Source - Anemonefish in the Wild - Kylie Waldren - website downloaded years ago via Archive.org
Subgenus
Phalerebus
; Skunk-Complex
Source - Anemonefish in the Wild - Kylie Waldren - website downloaded years ago via Archive.org
Subgenus
Paramphiprion
; Saddleback-Complex
Source - Anemonefish in the Wild - Kylie Waldren - website downloaded years ago via Archive.org
Subgenus
Actinicola
; Percula-Complex
Source - Anemonefish in the Wild - Kylie Waldren - website downloaded years ago via Archive.org
Genus
Premnas
- the Maroon Clownfish
Source - Anemonefish in the Wild - Kylie Waldren - website downloaded years ago via Archive.org
Amphiprion clarkii
Amphiprion akindynos
Sources - Captive-bred by Sea & Reef Aquaculture (UL), CB via Proaquatix (LL), wild pair via Pacific Island Aquatics (Right)
Sketch Source - Anemonefish in the Wild - Kylie Waldon - website downloaded years ago via http://web.archive.org/web/20070830073646/http://wish.wodonga.tafe.edu.au/~kwaldon/home.htm
Amphiprion allardi
Sketch Source - Anemonefish in the Wild - Kylie Waldon - website downloaded years ago via http://web.archive.org/web/20070830073646/http://wish.wodonga.tafe.edu.au/~kwaldon/home.htm
Photos - Wild Subadult, Matt Pedersen (top right); Wild Pair (top left), CB dark juvenile (lower left), CB light juveniles (lower right) - all Sustainable Aquatics
Amphiprion bicinctus
Sketch Source - Anemonefish in the Wild - Kylie Waldon - website downloaded years ago via http://web.archive.org/web/20070830073646/http://wish.wodonga.tafe.edu.au/~kwaldon/home.htm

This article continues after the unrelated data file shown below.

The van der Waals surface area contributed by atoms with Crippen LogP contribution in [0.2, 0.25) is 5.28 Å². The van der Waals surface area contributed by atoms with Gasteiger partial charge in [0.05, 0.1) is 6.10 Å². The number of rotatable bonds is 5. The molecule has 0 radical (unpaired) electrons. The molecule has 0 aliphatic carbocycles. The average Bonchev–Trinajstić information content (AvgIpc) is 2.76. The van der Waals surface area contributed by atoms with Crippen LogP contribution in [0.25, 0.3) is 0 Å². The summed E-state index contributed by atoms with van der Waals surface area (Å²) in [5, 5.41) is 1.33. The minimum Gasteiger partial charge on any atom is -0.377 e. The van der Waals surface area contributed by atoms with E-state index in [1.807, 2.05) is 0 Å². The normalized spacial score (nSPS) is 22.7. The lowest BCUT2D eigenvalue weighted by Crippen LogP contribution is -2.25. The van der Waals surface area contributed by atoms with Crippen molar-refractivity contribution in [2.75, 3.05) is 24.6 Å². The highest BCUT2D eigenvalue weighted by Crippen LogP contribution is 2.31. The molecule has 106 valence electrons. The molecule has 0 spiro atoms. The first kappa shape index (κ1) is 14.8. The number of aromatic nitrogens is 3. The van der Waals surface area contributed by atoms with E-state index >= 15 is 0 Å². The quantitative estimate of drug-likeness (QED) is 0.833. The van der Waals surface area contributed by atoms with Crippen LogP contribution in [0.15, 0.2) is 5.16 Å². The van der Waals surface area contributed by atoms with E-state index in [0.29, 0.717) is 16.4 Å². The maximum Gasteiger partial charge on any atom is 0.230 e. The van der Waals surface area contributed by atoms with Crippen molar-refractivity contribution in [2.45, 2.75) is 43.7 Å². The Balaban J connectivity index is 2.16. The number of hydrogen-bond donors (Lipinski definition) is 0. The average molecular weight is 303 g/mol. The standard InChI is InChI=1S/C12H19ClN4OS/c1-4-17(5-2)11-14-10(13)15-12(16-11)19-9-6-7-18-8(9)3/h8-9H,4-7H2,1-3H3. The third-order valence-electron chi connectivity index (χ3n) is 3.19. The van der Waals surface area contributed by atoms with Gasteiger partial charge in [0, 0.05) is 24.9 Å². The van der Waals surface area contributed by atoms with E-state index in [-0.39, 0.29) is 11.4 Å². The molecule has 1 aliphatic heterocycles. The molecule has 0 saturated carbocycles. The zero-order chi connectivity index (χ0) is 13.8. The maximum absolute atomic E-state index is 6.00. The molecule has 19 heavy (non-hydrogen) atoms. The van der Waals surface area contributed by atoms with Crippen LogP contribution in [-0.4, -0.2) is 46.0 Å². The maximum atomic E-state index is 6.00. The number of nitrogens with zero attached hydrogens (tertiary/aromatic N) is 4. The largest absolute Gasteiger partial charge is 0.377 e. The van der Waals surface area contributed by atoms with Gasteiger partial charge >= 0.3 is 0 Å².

Captive-bred juvenile, top right - courtesy Sea & Reef Aquaculture. Wild adult, bottom right - J.E. Randall
Amphiprion chagosenis
Sketch Source - Anemonefish in the Wild - Kylie Waldon - website downloaded years ago via http://web.archive.org/web/20070830073646/http://wish.wodonga.tafe.edu.au/~kwaldon/home.htm
Image - Rick Winterbottom - Creative Commons - http://eol.org/data_objects/24180561
Amphiprion chrysogaster
Sketch Source - Anemonefish in the Wild - Kylie Waldon - website downloaded years ago via http://web.archive.org/web/20070830073646/http://wish.wodonga.tafe.edu.au/~kwaldon/home.htm
Images - Top Left - Juvenile, Top right, adult (both Sanjay Joshi). Bottom center - wild juveniles - Pacific Island Aquatics
Amphiprion chrysopterus
Sketch Source - Anemonefish in the Wild - Kylie Waldon - website downloaded years ago via http://web.archive.org/web/20070830073646/http://wish.wodonga.tafe.edu.au/~kwaldon/home.htm
Top left - Irian Jaya, Bali Aquarich. Top Center - PNG, EcoAquariums PNG, Top Right, Bottom left - Marshall Islands, Pacific Island Aquatics, Bottom Center - Fijian, Dr. Ryan - www.ryanphotographic.com
Amphiprion fuscocaudatus
Image - J.E. Randall - http://fishbase.org/Photos/PicturesSummary.php?ID=11842&what=species
Sketch Source - Anemonefish in the Wild - Kylie Waldon - website downloaded years ago via http://web.archive.org/web/20070830073646/http://wish.wodonga.tafe.edu.au/~kwaldon/home.htm
Amphiprion latifasciatus
Sketch Source - Anemonefish in the Wild - Kylie Waldon - website downloaded years ago via http://web.archive.org/web/20070830073646/http://wish.wodonga.tafe.edu.au/~kwaldon/home.htm
Image - Laurent Plantard, Creative Commons - http://fishbase.org/photos/thumbnailssummary.php?Genus=Amphiprion&Species=latifasciatus#